One exciting example of Better Future is Net Good, where we have taken responsibility for our value chain but have also begun to act on the massive opportunity to create value in carbon reduction with our customers. Further, we have made this an open source methodology to encourage others to join us on this journey.
Digital inclusion is also a massive opportunity for BT to make a difference both internationally and here in the UK. When people get connected in favelas, slums or shanty towns there is a transformational impact on their lives. People are so remarkably resourceful and able to change their lives for the better if they are given the opportunity. We can see this vividly in Africa where the adoption of mobile technology has been faster than anyone predicted.
In the UK, 6.4 million people are still offline. Over one in three of these people are in social housing and large percentages of them are unemployed youth or people with disabilities. We need to find ways to empower them in any way we can and this goes beyond access to technology. We need to see the bigger picture and understand drivers of behaviour change and create an enabled context to foster this change.
For example, let’s take social housing. It is a £4 billion market. We have spent time examining the barriers of this market and looking beyond the transaction costs. We know it takes 4-5 years to get people online, empowered and help them secure the opportunities they want. This requires an ecosystem of services to understand where people are at and help them move forward in a new model that is about creating value rather than cost-centric model. This is how we get scale.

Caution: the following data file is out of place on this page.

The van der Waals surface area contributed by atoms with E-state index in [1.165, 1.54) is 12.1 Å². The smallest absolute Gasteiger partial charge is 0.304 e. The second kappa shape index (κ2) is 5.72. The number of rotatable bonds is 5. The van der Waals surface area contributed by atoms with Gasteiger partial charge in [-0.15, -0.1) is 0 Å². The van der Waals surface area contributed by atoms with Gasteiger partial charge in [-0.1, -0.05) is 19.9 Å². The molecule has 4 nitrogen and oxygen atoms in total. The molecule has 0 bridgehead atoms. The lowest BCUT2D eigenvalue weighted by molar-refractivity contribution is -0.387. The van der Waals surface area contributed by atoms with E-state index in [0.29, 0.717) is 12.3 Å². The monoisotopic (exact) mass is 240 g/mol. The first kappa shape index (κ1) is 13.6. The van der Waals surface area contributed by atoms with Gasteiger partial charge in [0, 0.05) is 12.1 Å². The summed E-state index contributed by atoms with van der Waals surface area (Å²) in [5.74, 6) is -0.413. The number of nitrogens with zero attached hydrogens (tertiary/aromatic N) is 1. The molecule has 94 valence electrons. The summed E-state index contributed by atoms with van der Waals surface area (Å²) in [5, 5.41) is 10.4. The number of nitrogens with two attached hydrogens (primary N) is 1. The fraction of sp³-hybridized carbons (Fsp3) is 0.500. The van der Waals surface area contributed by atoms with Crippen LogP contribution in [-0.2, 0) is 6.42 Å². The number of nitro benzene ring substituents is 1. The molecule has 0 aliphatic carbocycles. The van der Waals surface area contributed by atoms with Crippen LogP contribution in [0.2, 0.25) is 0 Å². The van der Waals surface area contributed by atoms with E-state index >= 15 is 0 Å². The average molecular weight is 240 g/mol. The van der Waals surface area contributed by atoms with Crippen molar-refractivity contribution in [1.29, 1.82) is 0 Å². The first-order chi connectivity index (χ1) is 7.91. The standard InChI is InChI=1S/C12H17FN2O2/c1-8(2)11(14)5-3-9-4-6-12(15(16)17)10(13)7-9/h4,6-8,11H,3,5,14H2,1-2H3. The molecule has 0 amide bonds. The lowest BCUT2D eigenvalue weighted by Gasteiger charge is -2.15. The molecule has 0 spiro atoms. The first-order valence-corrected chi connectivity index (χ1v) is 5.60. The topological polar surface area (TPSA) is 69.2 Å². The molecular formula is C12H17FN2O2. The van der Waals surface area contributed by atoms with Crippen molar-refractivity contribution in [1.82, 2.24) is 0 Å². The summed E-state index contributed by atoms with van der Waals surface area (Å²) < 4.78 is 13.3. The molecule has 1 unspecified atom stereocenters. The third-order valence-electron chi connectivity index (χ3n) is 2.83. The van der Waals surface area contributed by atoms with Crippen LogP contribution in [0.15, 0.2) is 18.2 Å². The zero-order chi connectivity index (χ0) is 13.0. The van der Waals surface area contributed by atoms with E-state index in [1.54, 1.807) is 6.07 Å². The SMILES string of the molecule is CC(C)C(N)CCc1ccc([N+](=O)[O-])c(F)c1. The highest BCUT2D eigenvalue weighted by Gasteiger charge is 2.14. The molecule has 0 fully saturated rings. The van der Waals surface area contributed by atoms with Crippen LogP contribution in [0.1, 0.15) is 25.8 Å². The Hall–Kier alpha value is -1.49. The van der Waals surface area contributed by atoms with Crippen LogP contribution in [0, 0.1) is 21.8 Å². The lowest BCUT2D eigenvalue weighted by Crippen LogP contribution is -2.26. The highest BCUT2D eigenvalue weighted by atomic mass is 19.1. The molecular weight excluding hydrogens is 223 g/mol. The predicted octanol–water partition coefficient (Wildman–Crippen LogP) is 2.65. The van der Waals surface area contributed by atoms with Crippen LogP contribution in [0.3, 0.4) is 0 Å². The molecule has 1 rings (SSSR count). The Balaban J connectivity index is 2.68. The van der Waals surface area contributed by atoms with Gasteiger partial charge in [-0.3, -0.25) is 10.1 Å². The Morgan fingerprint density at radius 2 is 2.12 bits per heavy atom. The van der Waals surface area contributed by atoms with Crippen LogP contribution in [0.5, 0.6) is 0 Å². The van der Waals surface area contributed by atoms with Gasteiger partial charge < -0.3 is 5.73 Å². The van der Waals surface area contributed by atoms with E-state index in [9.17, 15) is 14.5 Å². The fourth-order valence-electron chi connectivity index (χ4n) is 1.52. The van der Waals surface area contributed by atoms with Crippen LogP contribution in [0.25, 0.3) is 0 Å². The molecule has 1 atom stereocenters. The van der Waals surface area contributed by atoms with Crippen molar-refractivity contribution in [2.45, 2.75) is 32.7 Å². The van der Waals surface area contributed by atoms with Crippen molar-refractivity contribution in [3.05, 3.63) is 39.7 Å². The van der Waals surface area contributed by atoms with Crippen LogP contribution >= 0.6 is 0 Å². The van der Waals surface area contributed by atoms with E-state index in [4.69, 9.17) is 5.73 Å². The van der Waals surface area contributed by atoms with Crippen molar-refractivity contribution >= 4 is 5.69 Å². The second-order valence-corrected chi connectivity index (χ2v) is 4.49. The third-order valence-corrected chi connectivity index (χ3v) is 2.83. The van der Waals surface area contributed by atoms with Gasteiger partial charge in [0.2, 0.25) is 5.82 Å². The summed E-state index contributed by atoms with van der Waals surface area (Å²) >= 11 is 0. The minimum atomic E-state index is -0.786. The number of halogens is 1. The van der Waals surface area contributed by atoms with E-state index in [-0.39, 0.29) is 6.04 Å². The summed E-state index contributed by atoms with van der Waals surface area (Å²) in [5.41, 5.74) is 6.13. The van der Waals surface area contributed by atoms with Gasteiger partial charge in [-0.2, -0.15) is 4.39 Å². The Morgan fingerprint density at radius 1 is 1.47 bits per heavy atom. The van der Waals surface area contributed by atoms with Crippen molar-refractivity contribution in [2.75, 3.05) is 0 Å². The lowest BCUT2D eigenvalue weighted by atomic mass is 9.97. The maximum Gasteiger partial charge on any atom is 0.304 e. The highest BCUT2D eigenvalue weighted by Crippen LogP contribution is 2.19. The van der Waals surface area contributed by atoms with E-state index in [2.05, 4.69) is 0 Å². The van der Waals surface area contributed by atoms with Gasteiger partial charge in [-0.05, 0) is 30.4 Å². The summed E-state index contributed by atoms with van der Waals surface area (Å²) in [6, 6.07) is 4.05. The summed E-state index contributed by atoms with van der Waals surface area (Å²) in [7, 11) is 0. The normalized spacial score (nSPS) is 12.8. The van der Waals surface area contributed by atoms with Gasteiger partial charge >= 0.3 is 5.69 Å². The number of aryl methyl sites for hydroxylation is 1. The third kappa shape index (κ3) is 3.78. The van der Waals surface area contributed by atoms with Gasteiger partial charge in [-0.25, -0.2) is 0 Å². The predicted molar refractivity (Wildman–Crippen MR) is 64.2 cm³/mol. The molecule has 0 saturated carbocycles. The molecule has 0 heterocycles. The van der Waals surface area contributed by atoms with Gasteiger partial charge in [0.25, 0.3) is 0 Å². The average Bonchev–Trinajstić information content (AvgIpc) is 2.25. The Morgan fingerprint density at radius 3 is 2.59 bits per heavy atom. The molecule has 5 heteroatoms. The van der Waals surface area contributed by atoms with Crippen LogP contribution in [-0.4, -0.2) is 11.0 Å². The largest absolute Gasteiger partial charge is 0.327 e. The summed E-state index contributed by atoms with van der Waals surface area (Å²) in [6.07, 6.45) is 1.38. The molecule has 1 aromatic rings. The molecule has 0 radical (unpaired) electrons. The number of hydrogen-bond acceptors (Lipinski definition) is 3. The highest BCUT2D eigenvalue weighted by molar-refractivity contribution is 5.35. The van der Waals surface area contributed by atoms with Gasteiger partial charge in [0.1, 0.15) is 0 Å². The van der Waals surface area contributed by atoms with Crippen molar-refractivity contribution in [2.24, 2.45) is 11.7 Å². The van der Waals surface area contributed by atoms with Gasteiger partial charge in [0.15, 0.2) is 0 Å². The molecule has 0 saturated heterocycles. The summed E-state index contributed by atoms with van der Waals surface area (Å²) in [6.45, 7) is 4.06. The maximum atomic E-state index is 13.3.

Yes, all of this requires partnership with civil society, government and the community. Our Chief Executive, Gavin Patterson, has enabled us to be better partners by integrating sustainability into BT’s corporate purpose. This has moved us from a company that takes sustainability seriously to one that has sustainability as core to who we are.
This is a fantastic evolution. It allows me to latch on to our corporate purpose as an organising idea to drive social and environmental progress in everything we do. From ensuring there is purposeful content on our TV channels to leveraging our technology for good.
Purpose gives us the ability to think about everything we do in the business. Every decision about capital – is it connected to making a better world? When we lobby on policy – are we lobbying for self interest or collective good? This is an opportunity to drive this across our entire organisation. It offers us a reason to get up in the morning!